New zero-day attack doubles concern for IE users

The news means there are now two critical, unpatched holes involving flawed ActiveX controls

Microsoft today warned of a serious security vulnerability in a Spreadsheet ActiveX control that could allow for a drive-by-download attack against vulnerable PCs.

The news means there are now two critical, unpatched holes involving flawed ActiveX controls (the first was disclosed last week) that could make IE users vulnerable to drive-by-download attacks if they simply view a poisoned Web page. Microsoft's advisory doesn't specify whether IE 8 might mitigate the new threat, but it does list these software components as installing the flawed ActiveX:

-- Microsoft Office XP Service Pack 3

-- Microsoft Office 2003 Service Pack 3

-- Microsoft Office XP Web Components Service Pack 3

-- Microsoft Office 2003 Web Components Service Pack 3

-- Microsoft Office 2003 Web Components for the 2007 Microsoft Office system Service Pack 1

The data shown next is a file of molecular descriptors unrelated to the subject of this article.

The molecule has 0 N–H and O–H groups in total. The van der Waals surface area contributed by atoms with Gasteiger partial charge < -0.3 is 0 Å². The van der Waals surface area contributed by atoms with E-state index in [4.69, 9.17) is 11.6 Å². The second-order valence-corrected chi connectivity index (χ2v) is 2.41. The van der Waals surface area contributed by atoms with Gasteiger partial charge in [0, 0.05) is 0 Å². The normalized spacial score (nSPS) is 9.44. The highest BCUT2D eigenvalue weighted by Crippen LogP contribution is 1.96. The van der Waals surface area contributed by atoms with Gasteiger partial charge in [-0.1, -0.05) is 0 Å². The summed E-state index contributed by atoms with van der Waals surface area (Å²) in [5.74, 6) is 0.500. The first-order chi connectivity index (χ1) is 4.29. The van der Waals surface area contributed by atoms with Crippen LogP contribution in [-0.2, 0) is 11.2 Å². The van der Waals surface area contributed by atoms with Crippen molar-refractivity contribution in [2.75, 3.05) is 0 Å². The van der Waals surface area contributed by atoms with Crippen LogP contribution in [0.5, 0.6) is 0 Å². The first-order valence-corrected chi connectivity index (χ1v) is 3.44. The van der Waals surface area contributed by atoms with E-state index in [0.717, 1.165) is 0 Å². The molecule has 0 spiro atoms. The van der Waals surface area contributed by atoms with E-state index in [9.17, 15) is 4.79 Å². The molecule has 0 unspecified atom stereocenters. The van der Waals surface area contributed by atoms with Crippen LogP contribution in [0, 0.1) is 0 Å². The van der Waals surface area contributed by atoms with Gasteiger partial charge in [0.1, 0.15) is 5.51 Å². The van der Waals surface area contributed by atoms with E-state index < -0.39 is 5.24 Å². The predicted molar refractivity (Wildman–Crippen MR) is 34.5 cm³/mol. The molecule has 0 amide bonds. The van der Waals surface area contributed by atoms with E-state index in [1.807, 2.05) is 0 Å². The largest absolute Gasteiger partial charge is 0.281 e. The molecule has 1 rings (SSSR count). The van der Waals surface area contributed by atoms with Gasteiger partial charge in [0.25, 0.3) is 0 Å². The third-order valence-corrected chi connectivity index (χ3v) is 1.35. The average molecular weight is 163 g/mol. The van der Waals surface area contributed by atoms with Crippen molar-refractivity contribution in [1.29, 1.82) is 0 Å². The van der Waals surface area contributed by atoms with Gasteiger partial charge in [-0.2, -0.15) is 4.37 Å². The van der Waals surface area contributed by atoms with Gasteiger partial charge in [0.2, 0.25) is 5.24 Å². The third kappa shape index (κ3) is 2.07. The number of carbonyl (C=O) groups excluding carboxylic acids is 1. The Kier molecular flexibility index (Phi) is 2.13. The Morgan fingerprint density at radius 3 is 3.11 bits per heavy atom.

-- Microsoft Internet Security and Acceleration Server 2004 Standard Edition Service Pack 3

-- Microsoft Internet Security and Acceleration Server 2004 Enterprise Edition Service Pack 3

-- Microsoft Internet Security and Acceleration Server 2006

-- Internet Security and Acceleration Server 2006 Supportability Update

-- Microsoft Internet Security and Acceleration Server 2006 Service Pack 1

-- Microsoft Office Small Business Accounting 2006

Office 2000 Service Pack 3 and Office 2007 are not at risk by themselves, according to the advisory, but Office 2007 users could be vulnerable if they have installed the Office 2003 Web Components package listed above.

While Microsoft will be releasing its monthly patch batch tomorrow, it's highly unlikely that it will include a fix for this flaw. So if you have (or think you might have) any of the affected software installed on your PC, head to Microsoft's fix-it page and click the Fix it button under "Enable Workaround." Then run the downloaded .msi file to disable the flawed add-on while we wait for a real fix from Microsoft.

And if you haven't yet applied the similar Fix-it solution for last week's equally dangerous ActiveX zero-day hole, you'll find the link on this Fix-it page.

Tags activexMicrosoft

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Erik Larkin

PC World (US online)

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